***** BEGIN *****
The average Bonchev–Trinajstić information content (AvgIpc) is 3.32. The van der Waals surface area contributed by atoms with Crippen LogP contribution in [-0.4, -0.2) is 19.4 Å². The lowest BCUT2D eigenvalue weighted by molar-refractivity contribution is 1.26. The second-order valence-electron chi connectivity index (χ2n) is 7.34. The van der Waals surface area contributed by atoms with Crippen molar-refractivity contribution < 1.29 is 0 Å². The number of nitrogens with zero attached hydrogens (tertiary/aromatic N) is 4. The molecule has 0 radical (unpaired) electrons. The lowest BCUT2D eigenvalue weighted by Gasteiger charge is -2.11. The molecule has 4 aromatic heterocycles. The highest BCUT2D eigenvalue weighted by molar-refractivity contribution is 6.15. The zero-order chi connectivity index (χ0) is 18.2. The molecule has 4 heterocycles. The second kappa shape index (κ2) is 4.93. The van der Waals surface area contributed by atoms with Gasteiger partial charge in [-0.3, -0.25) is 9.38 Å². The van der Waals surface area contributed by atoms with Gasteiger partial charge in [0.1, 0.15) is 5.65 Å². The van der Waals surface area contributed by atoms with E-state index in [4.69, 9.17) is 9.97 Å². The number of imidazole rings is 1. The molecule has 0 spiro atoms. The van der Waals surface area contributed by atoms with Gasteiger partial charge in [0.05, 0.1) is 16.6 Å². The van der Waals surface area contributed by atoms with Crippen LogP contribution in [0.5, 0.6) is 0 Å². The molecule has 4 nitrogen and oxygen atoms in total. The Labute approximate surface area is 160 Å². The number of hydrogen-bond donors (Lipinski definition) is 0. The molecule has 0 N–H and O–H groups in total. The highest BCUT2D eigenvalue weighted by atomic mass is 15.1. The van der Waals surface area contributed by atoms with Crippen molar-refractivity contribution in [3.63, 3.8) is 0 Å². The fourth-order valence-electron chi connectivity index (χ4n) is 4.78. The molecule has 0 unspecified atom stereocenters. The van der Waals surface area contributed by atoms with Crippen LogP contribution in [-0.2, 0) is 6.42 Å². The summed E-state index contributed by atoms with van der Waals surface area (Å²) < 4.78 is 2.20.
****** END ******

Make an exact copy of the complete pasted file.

The average Bonchev–Trinajstić information content (AvgIpc) is 3.32. The van der Waals surface area contributed by atoms with Crippen LogP contribution in [-0.4, -0.2) is 19.4 Å². The lowest BCUT2D eigenvalue weighted by molar-refractivity contribution is 1.26. The second-order valence-electron chi connectivity index (χ2n) is 7.34. The van der Waals surface area contributed by atoms with Crippen molar-refractivity contribution < 1.29 is 0 Å². The number of nitrogens with zero attached hydrogens (tertiary/aromatic N) is 4. The molecule has 0 radical (unpaired) electrons. The lowest BCUT2D eigenvalue weighted by Gasteiger charge is -2.11. The molecule has 4 aromatic heterocycles. The highest BCUT2D eigenvalue weighted by molar-refractivity contribution is 6.15. The zero-order chi connectivity index (χ0) is 18.2. The molecule has 4 heterocycles. The second kappa shape index (κ2) is 4.93. The van der Waals surface area contributed by atoms with Gasteiger partial charge in [-0.3, -0.25) is 9.38 Å². The van der Waals surface area contributed by atoms with Gasteiger partial charge in [0.1, 0.15) is 5.65 Å². The van der Waals surface area contributed by atoms with E-state index in [4.69, 9.17) is 9.97 Å². The number of imidazole rings is 1. The molecule has 0 spiro atoms. The van der Waals surface area contributed by atoms with Gasteiger partial charge in [0.05, 0.1) is 16.6 Å². The van der Waals surface area contributed by atoms with Crippen LogP contribution in [0.5, 0.6) is 0 Å². The molecule has 4 nitrogen and oxygen atoms in total. The Labute approximate surface area is 160 Å². The number of hydrogen-bond donors (Lipinski definition) is 0. The molecule has 0 N–H and O–H groups in total. The highest BCUT2D eigenvalue weighted by atomic mass is 15.1. The van der Waals surface area contributed by atoms with Crippen molar-refractivity contribution in [3.63, 3.8) is 0 Å². The fourth-order valence-electron chi connectivity index (χ4n) is 4.78. The molecule has 0 unspecified atom stereocenters. The van der Waals surface area contributed by atoms with Crippen LogP contribution in [-0.2, 0) is 6.42 Å². The summed E-state index contributed by atoms with van der Waals surface area (Å²) < 4.78 is 2.20.